One of my mentors was the late William J. Brown, who passed away on March 12, 2015.  “Bill” as we called him, was a seasoned trial attorney who took an interest in mentoring young lawyers in trial advocacy. At 75 he was sharp as a tack- litigating highly complex cases, running 5 miles a day and spending quality time with his utmost priority, his daughter and two grandsons. I had the privilege of renting office space from Bill, working with him, and calling him my friend. Bill practiced law with passion and he loved helping lawyers become excellent litigators.  He would periodically invite us to his home to spend 2 full weekend days watching Herb Stern videos “Trying Cases to Win.” He also had the books in his office and would lend them to us whenever we wanted or needed to learn something. We had a running joke in the office that Bill paid way too much for his monthly subscription of Westlaw, an online legal research software. We’d often challenge him on the service and he’d always respond to any one of us, “well, of course you don’t need to pay for this service, instead of using it, you just come to my office and have me look up the case law for you!”

As Bill sat in his wood floored office of 30 years, he was bombarded daily with lawyers asking him procedural and strategical questions.  I still remember it vividly. His door would be wide open, his back facing it as he worked on his computer. I would tap on the door or call out “Hey William, do you have a minute?” His office chair would instantly roll around to face me, he would take off his glasses and with a big smile, gesture for me to take a seat.
When giving me, or any of my colleagues, advise on how to proceed with our case, Bill would often repeat “Remember, its all about the principles.” He would ask us to recall a portion of the video we watched or book we read. He would remind us of a rule he taught us in the past and he would advise us to stop “reacting” to the opposing side’s tactics. Instead, he would suggest, we should continue our course based upon the principles we learned. Never reacting, but instead acting on our tried and true methods. His methodical system for trying cases always resulted in us, his disciples, being the most prepared, the most organized, and the most likely to win the case.
Life is all about the principles. The most successful people are those that have developed a set of principles to live by, and adhere to those principles despite the circumstances surrounding them. This applies in law, in business, in parenting and in life.
Weight loss is a great example. I’ve often heard people who are fit say to those who are trying to become fit “You gotta be consistent.”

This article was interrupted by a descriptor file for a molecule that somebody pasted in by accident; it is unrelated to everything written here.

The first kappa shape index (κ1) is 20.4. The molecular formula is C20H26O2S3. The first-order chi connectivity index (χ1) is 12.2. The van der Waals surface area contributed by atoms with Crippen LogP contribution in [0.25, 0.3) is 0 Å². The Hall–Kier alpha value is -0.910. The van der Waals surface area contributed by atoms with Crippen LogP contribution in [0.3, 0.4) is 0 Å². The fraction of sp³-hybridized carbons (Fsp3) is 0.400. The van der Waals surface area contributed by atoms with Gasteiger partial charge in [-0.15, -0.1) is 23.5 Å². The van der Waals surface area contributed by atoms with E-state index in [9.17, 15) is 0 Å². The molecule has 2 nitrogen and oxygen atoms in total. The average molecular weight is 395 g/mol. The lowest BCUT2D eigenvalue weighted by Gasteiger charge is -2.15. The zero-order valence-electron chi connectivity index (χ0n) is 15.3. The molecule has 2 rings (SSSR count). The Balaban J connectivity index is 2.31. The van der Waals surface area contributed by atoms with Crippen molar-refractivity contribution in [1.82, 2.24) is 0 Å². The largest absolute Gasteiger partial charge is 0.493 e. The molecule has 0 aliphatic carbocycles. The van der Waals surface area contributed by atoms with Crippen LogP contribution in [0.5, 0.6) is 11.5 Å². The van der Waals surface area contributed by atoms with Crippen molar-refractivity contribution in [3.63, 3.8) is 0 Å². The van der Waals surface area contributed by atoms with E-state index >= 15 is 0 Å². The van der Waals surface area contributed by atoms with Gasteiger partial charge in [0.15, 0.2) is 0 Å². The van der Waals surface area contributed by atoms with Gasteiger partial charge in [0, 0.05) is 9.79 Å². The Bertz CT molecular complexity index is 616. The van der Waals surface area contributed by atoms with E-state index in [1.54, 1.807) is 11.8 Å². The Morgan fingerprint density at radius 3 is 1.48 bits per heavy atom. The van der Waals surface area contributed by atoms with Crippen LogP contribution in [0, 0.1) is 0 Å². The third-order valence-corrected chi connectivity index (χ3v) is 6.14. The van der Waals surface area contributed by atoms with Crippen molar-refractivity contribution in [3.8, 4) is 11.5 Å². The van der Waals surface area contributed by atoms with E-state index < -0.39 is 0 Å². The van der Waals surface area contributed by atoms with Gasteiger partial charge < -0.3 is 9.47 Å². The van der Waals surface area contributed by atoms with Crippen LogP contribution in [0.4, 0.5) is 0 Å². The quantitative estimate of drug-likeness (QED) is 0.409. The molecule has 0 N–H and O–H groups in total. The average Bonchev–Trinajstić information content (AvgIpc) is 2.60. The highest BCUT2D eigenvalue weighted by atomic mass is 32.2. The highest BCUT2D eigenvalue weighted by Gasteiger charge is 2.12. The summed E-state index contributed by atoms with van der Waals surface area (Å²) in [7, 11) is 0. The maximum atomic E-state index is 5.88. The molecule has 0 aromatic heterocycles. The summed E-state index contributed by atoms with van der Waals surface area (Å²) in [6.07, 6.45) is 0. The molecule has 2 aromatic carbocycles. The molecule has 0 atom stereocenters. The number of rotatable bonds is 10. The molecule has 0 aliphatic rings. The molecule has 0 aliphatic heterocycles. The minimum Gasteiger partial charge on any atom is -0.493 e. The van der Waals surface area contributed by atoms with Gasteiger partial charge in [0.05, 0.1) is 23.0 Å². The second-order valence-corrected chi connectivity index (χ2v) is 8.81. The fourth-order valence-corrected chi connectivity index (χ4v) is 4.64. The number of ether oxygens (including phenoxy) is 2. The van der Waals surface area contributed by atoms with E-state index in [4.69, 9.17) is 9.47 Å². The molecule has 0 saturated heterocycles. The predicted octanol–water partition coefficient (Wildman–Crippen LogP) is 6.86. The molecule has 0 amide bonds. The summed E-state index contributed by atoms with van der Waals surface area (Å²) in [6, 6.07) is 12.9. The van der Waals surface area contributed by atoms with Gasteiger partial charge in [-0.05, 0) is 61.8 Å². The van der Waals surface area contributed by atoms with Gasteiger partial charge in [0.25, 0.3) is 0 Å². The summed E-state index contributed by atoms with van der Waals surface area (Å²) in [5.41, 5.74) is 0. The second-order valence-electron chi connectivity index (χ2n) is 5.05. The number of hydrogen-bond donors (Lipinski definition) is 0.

Now think about the definition of consistent- steadfast adherence to the same principles, course, form, etc.: 
The problem most people have is that they start a new diet or exercise routine, follow it religiously until they lose some weight, and then go back to their old eating habits or patterns. Or they start a new diet or exercise routine, follow it religiously but don’t see results quickly, so they become discouraged and go back to their old eating habits.  Their weight follows their eating pattern like a yo-yo – up, down, up again, down again. Interestingly enough, these people are consistent! They consistently follow the same course.
What they don’t do is follow an established set of principles consistently. That’s why crash diets don’t work long term. Crash diets and quick fixes do not allow you to successfully establish a tenet to lose weight and never ever gain it back again.  But if you can nail down the rules you need to follow to lead a healthy lifestyle – and then tweak your eating and exercise plan according to your needs – food allergies, moral considerations, tastes, blood type, health restrictions, lifestyle, etc. –  your results will be extraordinary.
It’s not about the diet. It’s about the principles.
So I ask you, think about your fundamental principles for eating and exercise. Do you know what they are? Have you ever thought about it before? Can you share if you have a set of principles that have worked for you?  I’d love to hear back from you!

Do You See the Finish Line?

“Do you see the large blue and orange structure up ahead Caroline?” David said to me with 300m left to go. I nodded and possibly muttered a quick “yes.” “That is the finish line, Caroline. You are about cross the finish line.”  Just then I see an orange shirt, an orange bow and a ponytail wagging as my girlfriend, Betsy, picks up some speed and dashes ahead of me towards the finish line. I follow her lead, muster up some energy and pick up my speed. But I can’t quite catch up to her. She finishes 5 seconds ahead of me.

Why am I sharing this with you? Why does this matter?

Here’s why. Because up until that very moment, I was the faster runner of the two of us. I trained consistently for this marathon since July without hiccups. I ran 4 times a week, did speed runs on Tuesdays, long runs on Saturdays, not to mention supplementing with cross training. I have long legs and a slim frame. By design, I’m a runner.

On the other hand, my girlfriend did have some hiccups along the way. She had surgery in early July which made it impossible to start her training at the same time as I did. In fact, when she did start running again, she could not even complete 3 miles because she had lost all of her previous conditioning. A few weeks into her training, she began suffering of knee pain. Severe knee pain. She had to stop running and go see an orthopedic surgeon and a chiropractor. And then there was the traveling. She had trips planned, vacations, holidays, you name it. As the clock ticked and the days passed, she became increasingly worried that she would not have the time to complete her training to run this marathon. All the while, I kept training and getting stronger…and faster.